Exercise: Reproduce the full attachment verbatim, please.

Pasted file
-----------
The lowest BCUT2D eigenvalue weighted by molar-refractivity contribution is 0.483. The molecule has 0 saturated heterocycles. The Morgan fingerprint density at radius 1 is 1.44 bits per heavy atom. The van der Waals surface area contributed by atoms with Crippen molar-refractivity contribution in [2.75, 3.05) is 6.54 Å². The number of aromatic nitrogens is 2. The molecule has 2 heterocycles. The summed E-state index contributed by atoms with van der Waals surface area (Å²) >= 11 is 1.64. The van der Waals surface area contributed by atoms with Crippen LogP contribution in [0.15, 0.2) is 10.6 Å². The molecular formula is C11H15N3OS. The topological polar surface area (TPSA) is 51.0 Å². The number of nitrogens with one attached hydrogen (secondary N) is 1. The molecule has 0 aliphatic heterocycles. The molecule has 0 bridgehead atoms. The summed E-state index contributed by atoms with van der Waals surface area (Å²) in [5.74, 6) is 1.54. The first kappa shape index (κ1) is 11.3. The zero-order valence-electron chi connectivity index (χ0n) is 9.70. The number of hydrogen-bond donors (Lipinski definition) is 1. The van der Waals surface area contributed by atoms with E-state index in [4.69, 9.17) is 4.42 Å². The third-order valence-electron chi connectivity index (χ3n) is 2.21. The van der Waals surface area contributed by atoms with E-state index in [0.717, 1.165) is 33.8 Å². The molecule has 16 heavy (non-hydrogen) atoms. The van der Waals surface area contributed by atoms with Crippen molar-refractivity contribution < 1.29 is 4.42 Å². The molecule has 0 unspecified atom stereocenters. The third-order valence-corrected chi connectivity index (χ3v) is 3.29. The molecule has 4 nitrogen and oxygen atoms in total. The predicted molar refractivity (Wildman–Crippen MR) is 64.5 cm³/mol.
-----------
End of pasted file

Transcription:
The lowest BCUT2D eigenvalue weighted by molar-refractivity contribution is 0.483. The molecule has 0 saturated heterocycles. The Morgan fingerprint density at radius 1 is 1.44 bits per heavy atom. The van der Waals surface area contributed by atoms with Crippen molar-refractivity contribution in [2.75, 3.05) is 6.54 Å². The number of aromatic nitrogens is 2. The molecule has 2 heterocycles. The summed E-state index contributed by atoms with van der Waals surface area (Å²) >= 11 is 1.64. The van der Waals surface area contributed by atoms with Crippen LogP contribution in [0.15, 0.2) is 10.6 Å². The molecular formula is C11H15N3OS. The topological polar surface area (TPSA) is 51.0 Å². The number of nitrogens with one attached hydrogen (secondary N) is 1. The molecule has 0 aliphatic heterocycles. The molecule has 0 bridgehead atoms. The summed E-state index contributed by atoms with van der Waals surface area (Å²) in [5.74, 6) is 1.54. The first kappa shape index (κ1) is 11.3. The zero-order valence-electron chi connectivity index (χ0n) is 9.70. The number of hydrogen-bond donors (Lipinski definition) is 1. The van der Waals surface area contributed by atoms with E-state index in [4.69, 9.17) is 4.42 Å². The third-order valence-electron chi connectivity index (χ3n) is 2.21. The van der Waals surface area contributed by atoms with E-state index in [0.717, 1.165) is 33.8 Å². The molecule has 16 heavy (non-hydrogen) atoms. The van der Waals surface area contributed by atoms with Crippen molar-refractivity contribution < 1.29 is 4.42 Å². The molecule has 0 unspecified atom stereocenters. The third-order valence-corrected chi connectivity index (χ3v) is 3.29. The molecule has 4 nitrogen and oxygen atoms in total. The predicted molar refractivity (Wildman–Crippen MR) is 64.5 cm³/mol.